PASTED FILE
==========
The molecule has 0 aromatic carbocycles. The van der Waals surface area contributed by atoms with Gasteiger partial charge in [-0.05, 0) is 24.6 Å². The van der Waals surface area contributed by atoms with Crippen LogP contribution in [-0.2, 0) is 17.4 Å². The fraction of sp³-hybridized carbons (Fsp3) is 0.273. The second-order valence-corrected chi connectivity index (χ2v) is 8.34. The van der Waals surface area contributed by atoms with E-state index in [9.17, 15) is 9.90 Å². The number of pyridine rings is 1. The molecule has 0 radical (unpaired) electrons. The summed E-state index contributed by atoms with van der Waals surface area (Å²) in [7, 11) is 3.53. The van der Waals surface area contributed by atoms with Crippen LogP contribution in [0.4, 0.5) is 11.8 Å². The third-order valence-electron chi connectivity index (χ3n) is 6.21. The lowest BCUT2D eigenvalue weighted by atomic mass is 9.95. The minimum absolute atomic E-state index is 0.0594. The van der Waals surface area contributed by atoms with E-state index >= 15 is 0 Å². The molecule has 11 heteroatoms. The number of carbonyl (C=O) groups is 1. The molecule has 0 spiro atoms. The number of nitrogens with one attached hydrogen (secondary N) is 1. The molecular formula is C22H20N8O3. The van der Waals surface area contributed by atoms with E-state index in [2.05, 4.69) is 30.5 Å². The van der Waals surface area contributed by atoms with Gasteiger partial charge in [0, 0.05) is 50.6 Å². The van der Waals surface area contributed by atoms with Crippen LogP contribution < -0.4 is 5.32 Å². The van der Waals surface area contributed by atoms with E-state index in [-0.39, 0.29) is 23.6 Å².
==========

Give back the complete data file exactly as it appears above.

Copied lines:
The molecule has 0 aromatic carbocycles. The van der Waals surface area contributed by atoms with Gasteiger partial charge in [-0.05, 0) is 24.6 Å². The van der Waals surface area contributed by atoms with Crippen LogP contribution in [-0.2, 0) is 17.4 Å². The fraction of sp³-hybridized carbons (Fsp3) is 0.273. The second-order valence-corrected chi connectivity index (χ2v) is 8.34. The van der Waals surface area contributed by atoms with E-state index in [9.17, 15) is 9.90 Å². The number of pyridine rings is 1. The molecule has 0 radical (unpaired) electrons. The summed E-state index contributed by atoms with van der Waals surface area (Å²) in [7, 11) is 3.53. The van der Waals surface area contributed by atoms with Crippen LogP contribution in [0.4, 0.5) is 11.8 Å². The third-order valence-electron chi connectivity index (χ3n) is 6.21. The lowest BCUT2D eigenvalue weighted by atomic mass is 9.95. The minimum absolute atomic E-state index is 0.0594. The van der Waals surface area contributed by atoms with E-state index >= 15 is 0 Å². The molecule has 11 heteroatoms. The number of carbonyl (C=O) groups is 1. The molecule has 0 spiro atoms. The number of nitrogens with one attached hydrogen (secondary N) is 1. The molecular formula is C22H20N8O3. The van der Waals surface area contributed by atoms with E-state index in [2.05, 4.69) is 30.5 Å². The van der Waals surface area contributed by atoms with Gasteiger partial charge in [0, 0.05) is 50.6 Å². The van der Waals surface area contributed by atoms with Crippen LogP contribution < -0.4 is 5.32 Å². The van der Waals surface area contributed by atoms with E-state index in [-0.39, 0.29) is 23.6 Å².